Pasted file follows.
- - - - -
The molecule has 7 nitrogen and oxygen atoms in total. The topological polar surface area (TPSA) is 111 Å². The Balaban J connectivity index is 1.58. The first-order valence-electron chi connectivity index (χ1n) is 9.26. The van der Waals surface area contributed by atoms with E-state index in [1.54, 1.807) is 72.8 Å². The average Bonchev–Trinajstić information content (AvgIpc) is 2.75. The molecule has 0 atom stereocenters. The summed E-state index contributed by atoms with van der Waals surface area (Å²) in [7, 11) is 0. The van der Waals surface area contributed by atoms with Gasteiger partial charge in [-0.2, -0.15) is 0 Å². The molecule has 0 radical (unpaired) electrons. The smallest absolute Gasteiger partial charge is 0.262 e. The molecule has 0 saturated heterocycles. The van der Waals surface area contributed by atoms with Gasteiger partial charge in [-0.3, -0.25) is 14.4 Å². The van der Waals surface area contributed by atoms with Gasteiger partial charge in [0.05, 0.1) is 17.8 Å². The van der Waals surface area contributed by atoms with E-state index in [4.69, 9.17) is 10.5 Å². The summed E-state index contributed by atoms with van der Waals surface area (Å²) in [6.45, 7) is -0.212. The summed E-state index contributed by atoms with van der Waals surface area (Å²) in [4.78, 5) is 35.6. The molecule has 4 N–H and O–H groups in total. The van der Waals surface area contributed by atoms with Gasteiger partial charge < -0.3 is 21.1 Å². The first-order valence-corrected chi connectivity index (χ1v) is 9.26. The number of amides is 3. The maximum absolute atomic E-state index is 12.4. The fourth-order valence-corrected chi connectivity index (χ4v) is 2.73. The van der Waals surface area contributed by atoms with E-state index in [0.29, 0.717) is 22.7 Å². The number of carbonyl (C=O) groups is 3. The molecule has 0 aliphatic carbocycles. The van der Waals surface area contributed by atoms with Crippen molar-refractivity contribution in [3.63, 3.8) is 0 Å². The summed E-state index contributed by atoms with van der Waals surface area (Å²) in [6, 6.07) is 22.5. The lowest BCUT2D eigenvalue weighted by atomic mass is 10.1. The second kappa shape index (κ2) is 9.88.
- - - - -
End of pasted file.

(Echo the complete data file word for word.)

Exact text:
The molecule has 7 nitrogen and oxygen atoms in total. The topological polar surface area (TPSA) is 111 Å². The Balaban J connectivity index is 1.58. The first-order valence-electron chi connectivity index (χ1n) is 9.26. The van der Waals surface area contributed by atoms with E-state index in [1.54, 1.807) is 72.8 Å². The average Bonchev–Trinajstić information content (AvgIpc) is 2.75. The molecule has 0 atom stereocenters. The summed E-state index contributed by atoms with van der Waals surface area (Å²) in [7, 11) is 0. The van der Waals surface area contributed by atoms with Gasteiger partial charge in [-0.2, -0.15) is 0 Å². The molecule has 0 radical (unpaired) electrons. The smallest absolute Gasteiger partial charge is 0.262 e. The molecule has 0 saturated heterocycles. The van der Waals surface area contributed by atoms with Gasteiger partial charge in [-0.3, -0.25) is 14.4 Å². The van der Waals surface area contributed by atoms with Gasteiger partial charge in [0.05, 0.1) is 17.8 Å². The van der Waals surface area contributed by atoms with E-state index in [4.69, 9.17) is 10.5 Å². The summed E-state index contributed by atoms with van der Waals surface area (Å²) in [6.45, 7) is -0.212. The summed E-state index contributed by atoms with van der Waals surface area (Å²) in [4.78, 5) is 35.6. The molecule has 4 N–H and O–H groups in total. The van der Waals surface area contributed by atoms with Gasteiger partial charge < -0.3 is 21.1 Å². The first-order valence-corrected chi connectivity index (χ1v) is 9.26. The number of amides is 3. The maximum absolute atomic E-state index is 12.4. The fourth-order valence-corrected chi connectivity index (χ4v) is 2.73. The van der Waals surface area contributed by atoms with E-state index in [0.29, 0.717) is 22.7 Å². The number of carbonyl (C=O) groups is 3. The molecule has 0 aliphatic carbocycles. The van der Waals surface area contributed by atoms with Crippen molar-refractivity contribution in [3.63, 3.8) is 0 Å². The summed E-state index contributed by atoms with van der Waals surface area (Å²) in [6, 6.07) is 22.5. The lowest BCUT2D eigenvalue weighted by atomic mass is 10.1. The second kappa shape index (κ2) is 9.88.